Is Hair Restoration Worth the Risk of Potential Persistent Sexual Side Effects?

Hair loss, whether it's partial or complete, is troubling to many people. By age 50, 35 to 50 percent of American men have significant hair loss, and hair thinning and loss increases with age. Many people associate hair loss with premature aging, making pharmaceuticals that arrest hair loss quite popular. However, they are not without certain side effects.

Hair loss, whether it’s partial or complete, is troubling to many people. By age 50, 35 to 50 percent of American men have significant hair loss, and hair thinning and loss increases with age. Many people associate hair loss with premature aging, making pharmaceuticals that arrest hair loss quite popular.

Recent findings indicate that the 5α-reductase inhibitors (available since the late 1990s, with finasteride the most effective and most commonly used product for male pattern balding) may produce persistent adverse effects. Michael Irwig from The George Washington University in Washington, DC, recently published a paper that assembled current findings on this topic in Current Opinion in Endocrinology, Diabetes and Obesity.

Reports of persistent sexual and nonsexual side effects emanate from the Food and Drug Administration’s analysis of post-marketing surveillance. They indicate that these side effects—erectile dysfunction, low libido and orgasm difficulties—are uncommon, and most likely to occur in younger men who have taken finasteride 1 mg for androgenic alopecia. Former finasteride users who experience these effects also have higher rates of depressive symptoms and suicidal thoughts compared to untreated men with androgenic alopecia.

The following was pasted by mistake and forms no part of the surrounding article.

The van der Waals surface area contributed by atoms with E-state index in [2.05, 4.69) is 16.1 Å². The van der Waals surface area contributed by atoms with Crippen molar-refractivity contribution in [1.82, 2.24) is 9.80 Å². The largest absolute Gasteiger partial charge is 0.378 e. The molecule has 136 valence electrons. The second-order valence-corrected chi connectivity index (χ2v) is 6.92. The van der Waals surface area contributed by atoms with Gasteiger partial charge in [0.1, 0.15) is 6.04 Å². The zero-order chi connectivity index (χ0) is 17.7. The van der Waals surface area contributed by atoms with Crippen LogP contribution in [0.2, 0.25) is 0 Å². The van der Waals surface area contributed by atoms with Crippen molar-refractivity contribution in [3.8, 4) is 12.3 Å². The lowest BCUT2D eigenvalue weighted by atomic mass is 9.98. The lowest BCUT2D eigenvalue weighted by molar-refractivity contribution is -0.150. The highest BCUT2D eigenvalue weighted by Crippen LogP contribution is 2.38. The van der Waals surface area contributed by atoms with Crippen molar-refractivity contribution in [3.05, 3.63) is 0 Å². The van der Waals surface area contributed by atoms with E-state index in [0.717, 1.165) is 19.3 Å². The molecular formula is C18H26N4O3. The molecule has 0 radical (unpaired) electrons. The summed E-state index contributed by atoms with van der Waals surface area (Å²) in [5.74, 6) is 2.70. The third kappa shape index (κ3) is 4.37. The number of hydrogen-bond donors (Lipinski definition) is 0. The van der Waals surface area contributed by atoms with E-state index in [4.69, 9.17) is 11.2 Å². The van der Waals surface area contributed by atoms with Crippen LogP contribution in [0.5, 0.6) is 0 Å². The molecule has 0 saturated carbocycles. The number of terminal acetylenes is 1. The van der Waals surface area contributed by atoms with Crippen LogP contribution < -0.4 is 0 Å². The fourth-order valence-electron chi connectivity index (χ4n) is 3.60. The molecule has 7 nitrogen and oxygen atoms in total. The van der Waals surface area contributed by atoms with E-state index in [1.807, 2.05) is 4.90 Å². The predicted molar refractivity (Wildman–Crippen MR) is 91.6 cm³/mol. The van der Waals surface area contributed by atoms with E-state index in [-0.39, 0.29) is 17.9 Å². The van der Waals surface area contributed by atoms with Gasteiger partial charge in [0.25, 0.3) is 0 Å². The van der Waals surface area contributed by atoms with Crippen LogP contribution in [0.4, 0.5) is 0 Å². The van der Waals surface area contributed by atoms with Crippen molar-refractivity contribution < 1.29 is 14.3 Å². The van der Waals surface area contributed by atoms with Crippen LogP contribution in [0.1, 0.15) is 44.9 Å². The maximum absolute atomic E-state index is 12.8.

Causative mechanisms for sexual side effects in humans are unknown at this time, but one study found that men who had taken finasteride had low cerebrospinal fluid concentrations of dihydrotestosterone, progesterone, dihydroprogesterone and allopregnanolone. Their CNS levels of testosterone and other steroid precursors were also depressed.

Irwig noted that one randomized controlled study found that healthy men age 18—55 years who took finasteride 5 mg daily experienced reductions in sperm count, semen volume, sperm concentration, and sperm motility. For roughly 5% of study participants, the decline in sperm count was greater than 90%. Most sperm counts recovered after medication cessation.

Animal studies also show hormone aberrations. Finasteride-treated rats experience changes in the anatomical structure and composition of the penis, with more collagen deposition and less smooth muscle.

In addition, many men report reduced decreased alcohol tolerance while taking finasteride. Many men spontaneously decrease their alcohol consumption or abstain altogether.

Irwig indicated a subset of men is genetically more susceptible to adverse effects from 5α-reductase inhibitors; polymorphisms in the coding region of the 5α-reductase type 2 gene appear related to sperm alterations. He urged prescribers to counsel patients seeking treatment for androgenic alopecia that the full safety profile for these drugs is still incomplete, and warn them about potential risks.